General government spending and general government revenue as % of US GDP since 1970


Source: General government – General government spending – OECD Data and Source: General government – General government revenue – OECD Data.

The sovereignty thing

Flip Chart Fairy Tales

Sovereignty is a word we will hear a lot over the next few months. Brexit supporters say we need to leave the EU because it’s a threat to Britain’s sovereignty. According to the Mayor of London (yes, he is still that) parliament lost its sovereignty in 1972 and the only way get it back is to leave the EU. At least, I think that’s what he said but even Carl Gardner (who knows a lot about all this) wasn’t entirely sure what he meant.

Fortunately, for those of us who would like to understand the idea of sovereignty in a bit more detail, there are plenty of people writing more clearly on the subject. There are two important points.

Firstly, on parliamentary sovereignty; parliament can make any law it likes. As Carl explains:

When we say Parliament can make any law whatever, we really mean it. It’s a radical idea, that many law…

View original post 989 more words

An Economic Approach to School Integration: Public Choice with Tie-ins

Thomas Borcherding “An Economic Approach to School Integration: Public Choice with Tie-ins.” Public Choice, 1977, argues that a reason for racial or ethnic discrimination in the public sector is politics encourages the coercive transfer of income from the racial, religious or ethnic group to those with more political influence.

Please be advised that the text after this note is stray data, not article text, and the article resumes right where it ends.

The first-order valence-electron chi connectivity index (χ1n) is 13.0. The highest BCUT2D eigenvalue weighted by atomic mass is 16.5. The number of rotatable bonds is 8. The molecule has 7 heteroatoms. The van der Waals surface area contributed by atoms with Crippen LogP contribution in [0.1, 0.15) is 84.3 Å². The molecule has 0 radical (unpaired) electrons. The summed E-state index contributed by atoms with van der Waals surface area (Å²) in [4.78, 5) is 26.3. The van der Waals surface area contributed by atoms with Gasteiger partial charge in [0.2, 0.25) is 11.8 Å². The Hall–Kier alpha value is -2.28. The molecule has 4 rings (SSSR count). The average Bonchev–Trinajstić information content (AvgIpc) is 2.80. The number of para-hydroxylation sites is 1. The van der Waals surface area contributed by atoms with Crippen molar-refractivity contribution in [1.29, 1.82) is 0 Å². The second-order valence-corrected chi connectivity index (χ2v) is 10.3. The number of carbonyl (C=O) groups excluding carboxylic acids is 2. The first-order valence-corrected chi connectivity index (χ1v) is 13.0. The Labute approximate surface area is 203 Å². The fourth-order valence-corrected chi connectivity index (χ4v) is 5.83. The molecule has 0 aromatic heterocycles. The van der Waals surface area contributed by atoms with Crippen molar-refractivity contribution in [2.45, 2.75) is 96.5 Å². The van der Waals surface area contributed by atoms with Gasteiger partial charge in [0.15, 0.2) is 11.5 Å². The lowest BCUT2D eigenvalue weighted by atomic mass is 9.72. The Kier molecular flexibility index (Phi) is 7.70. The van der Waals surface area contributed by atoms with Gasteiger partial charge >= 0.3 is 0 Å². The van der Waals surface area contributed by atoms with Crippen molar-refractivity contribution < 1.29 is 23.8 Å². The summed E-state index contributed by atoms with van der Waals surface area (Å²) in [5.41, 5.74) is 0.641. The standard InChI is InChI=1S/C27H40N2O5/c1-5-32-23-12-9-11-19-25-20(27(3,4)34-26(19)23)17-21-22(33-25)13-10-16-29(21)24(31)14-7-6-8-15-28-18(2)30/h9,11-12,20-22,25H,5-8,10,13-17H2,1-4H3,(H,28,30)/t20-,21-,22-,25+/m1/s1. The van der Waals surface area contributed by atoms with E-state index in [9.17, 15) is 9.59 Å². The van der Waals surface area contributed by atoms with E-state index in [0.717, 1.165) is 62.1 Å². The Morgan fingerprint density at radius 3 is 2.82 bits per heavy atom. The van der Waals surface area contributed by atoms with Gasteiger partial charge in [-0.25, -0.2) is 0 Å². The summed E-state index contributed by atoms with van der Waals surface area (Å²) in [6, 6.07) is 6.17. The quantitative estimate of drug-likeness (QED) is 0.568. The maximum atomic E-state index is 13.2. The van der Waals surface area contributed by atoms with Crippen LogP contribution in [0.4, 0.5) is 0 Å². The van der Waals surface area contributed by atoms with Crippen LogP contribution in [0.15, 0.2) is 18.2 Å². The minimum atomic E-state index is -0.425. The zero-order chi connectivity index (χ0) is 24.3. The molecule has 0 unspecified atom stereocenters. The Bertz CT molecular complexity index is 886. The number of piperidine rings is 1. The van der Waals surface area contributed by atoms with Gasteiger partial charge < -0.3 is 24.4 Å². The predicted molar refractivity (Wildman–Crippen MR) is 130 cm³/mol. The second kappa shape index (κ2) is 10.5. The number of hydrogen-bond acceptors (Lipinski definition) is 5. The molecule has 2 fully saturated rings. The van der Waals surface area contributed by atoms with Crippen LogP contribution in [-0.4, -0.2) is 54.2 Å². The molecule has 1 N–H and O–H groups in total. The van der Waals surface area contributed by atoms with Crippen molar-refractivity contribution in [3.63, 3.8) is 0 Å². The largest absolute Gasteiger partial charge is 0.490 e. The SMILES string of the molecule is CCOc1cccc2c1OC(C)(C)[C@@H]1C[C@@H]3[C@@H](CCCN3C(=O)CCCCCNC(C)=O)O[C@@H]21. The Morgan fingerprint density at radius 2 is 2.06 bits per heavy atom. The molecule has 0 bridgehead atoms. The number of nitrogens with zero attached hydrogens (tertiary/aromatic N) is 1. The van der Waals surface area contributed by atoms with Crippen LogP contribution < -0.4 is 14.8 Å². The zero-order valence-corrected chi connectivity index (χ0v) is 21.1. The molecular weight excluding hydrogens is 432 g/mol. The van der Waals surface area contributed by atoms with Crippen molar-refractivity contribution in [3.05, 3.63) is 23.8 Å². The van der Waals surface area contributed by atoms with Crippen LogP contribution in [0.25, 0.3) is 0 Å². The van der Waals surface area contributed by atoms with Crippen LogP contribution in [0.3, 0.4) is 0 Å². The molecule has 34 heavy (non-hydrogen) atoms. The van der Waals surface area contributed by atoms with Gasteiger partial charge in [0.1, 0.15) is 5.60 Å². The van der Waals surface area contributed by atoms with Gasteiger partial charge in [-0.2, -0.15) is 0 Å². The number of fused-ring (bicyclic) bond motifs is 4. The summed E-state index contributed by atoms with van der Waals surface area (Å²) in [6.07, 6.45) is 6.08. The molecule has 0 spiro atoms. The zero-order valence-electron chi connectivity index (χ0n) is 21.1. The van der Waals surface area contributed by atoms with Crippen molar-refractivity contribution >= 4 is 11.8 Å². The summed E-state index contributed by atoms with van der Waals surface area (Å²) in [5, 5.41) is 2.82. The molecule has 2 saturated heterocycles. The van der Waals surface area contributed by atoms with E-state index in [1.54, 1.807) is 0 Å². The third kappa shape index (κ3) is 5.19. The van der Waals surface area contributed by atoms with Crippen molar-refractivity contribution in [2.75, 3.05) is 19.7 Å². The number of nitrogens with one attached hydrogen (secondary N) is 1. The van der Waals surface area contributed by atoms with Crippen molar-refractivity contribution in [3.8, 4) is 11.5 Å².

Race can be used as a means of organizing coalitions to lobby for fiscal and economic discrimination in favour of even a previously unprejudiced group.

Preferences of each group to locate in a common geography and the severe control over entry or exit from the group that such things as skin colour, language, caste, and religious dogma impose make the organization of racial or ethnic coalitions by political entrepreneurs fairly cheap and minimises free riding and defection.

Prejudice may reinforce the solidarity of each group and help to monitor via custom, mores, and folkways the behavior of those that would attempt to bring persons of other groups into the former coalition. Further, prejudice may also serve as a device to rationalize exploitation of another group by fiscal or other means.

Borcherding argues that integration, racial balancing, quotas, and busing of school children take on a new logic when income transfers can be tied to fairly immutable characteristics such as race.

Mixing of children by race reduces the ability of a white dominated school board to differentially favour its own partisans’ children and to discriminate against those of blacks.

This paper anticipated Becker’s point that the competition among pressure groups for political influence for looks for lower cost ways of redistributing wealth so as to as much as possible limits the largess as much as possible to the pressure groups that lobby for it and their allies.

The cry-baby left sees Axes of Oppression everywhere


% female employees aged 25 to 54 working 40 or more hours per week across the OECD


Data extracted on 11 Mar 2016 14:08 UTC (GMT) from OECD.Stat.

Top 10 Improvised Scenes in Movie History

Keynesianism in Democracy

Sweet Talk

Two years ago, semiconservative pundit Josh Barro declared that “Conservatives Have No Idea What to Do About Recessions.” The eminent progressive economist Paul Krugman agreed, then tweaked crotchety Josh by saying this idea-less condition afflicts not only “anti-intellectual and doctrinaire” Republican policymakers but also “prestigious conservative economists” such as, um, Barro’s father Robert.